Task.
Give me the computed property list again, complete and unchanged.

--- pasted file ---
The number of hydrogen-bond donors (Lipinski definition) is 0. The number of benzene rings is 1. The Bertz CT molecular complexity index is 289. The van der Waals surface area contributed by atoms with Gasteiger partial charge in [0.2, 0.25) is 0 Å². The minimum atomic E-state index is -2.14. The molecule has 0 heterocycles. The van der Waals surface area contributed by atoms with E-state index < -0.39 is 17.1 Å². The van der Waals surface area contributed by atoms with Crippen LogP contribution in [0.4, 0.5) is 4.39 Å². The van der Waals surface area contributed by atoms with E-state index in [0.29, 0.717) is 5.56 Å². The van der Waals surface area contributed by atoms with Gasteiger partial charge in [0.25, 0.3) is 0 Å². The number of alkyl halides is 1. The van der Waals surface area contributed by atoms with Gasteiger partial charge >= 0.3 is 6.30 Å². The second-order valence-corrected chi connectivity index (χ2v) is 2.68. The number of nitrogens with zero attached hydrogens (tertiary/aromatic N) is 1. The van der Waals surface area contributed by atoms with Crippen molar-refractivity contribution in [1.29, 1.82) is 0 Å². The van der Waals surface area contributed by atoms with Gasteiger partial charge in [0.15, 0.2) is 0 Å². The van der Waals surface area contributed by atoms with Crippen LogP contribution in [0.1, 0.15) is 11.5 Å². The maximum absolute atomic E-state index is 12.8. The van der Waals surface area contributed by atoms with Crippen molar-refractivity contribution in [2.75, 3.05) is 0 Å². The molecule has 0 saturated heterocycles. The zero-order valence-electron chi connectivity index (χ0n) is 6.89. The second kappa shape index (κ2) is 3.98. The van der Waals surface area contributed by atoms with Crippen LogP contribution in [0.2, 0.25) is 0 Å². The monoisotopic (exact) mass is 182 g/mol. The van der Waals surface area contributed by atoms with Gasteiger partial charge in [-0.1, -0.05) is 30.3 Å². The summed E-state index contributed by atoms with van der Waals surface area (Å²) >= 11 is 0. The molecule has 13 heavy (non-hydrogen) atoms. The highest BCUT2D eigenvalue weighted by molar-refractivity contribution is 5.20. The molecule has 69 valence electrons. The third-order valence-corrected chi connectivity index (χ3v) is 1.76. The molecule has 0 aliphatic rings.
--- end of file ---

The number of hydrogen-bond donors (Lipinski definition) is 0. The number of benzene rings is 1. The Bertz CT molecular complexity index is 289. The van der Waals surface area contributed by atoms with Gasteiger partial charge in [0.2, 0.25) is 0 Å². The minimum atomic E-state index is -2.14. The molecule has 0 heterocycles. The van der Waals surface area contributed by atoms with E-state index < -0.39 is 17.1 Å². The van der Waals surface area contributed by atoms with Crippen LogP contribution in [0.4, 0.5) is 4.39 Å². The van der Waals surface area contributed by atoms with E-state index in [0.29, 0.717) is 5.56 Å². The van der Waals surface area contributed by atoms with Gasteiger partial charge in [0.25, 0.3) is 0 Å². The number of alkyl halides is 1. The van der Waals surface area contributed by atoms with Gasteiger partial charge >= 0.3 is 6.30 Å². The second-order valence-corrected chi connectivity index (χ2v) is 2.68. The number of nitrogens with zero attached hydrogens (tertiary/aromatic N) is 1. The van der Waals surface area contributed by atoms with Crippen molar-refractivity contribution in [1.29, 1.82) is 0 Å². The van der Waals surface area contributed by atoms with Gasteiger partial charge in [0.15, 0.2) is 0 Å². The van der Waals surface area contributed by atoms with Crippen LogP contribution in [0.1, 0.15) is 11.5 Å². The maximum absolute atomic E-state index is 12.8. The van der Waals surface area contributed by atoms with Crippen molar-refractivity contribution in [2.75, 3.05) is 0 Å². The molecule has 0 saturated heterocycles. The zero-order valence-electron chi connectivity index (χ0n) is 6.89. The second kappa shape index (κ2) is 3.98. The van der Waals surface area contributed by atoms with Crippen LogP contribution in [0.2, 0.25) is 0 Å². The monoisotopic (exact) mass is 182 g/mol. The van der Waals surface area contributed by atoms with Gasteiger partial charge in [-0.1, -0.05) is 30.3 Å². The summed E-state index contributed by atoms with van der Waals surface area (Å²) >= 11 is 0. The molecule has 13 heavy (non-hydrogen) atoms. The highest BCUT2D eigenvalue weighted by molar-refractivity contribution is 5.20. The molecule has 69 valence electrons. The third-order valence-corrected chi connectivity index (χ3v) is 1.76. The molecule has 0 aliphatic rings.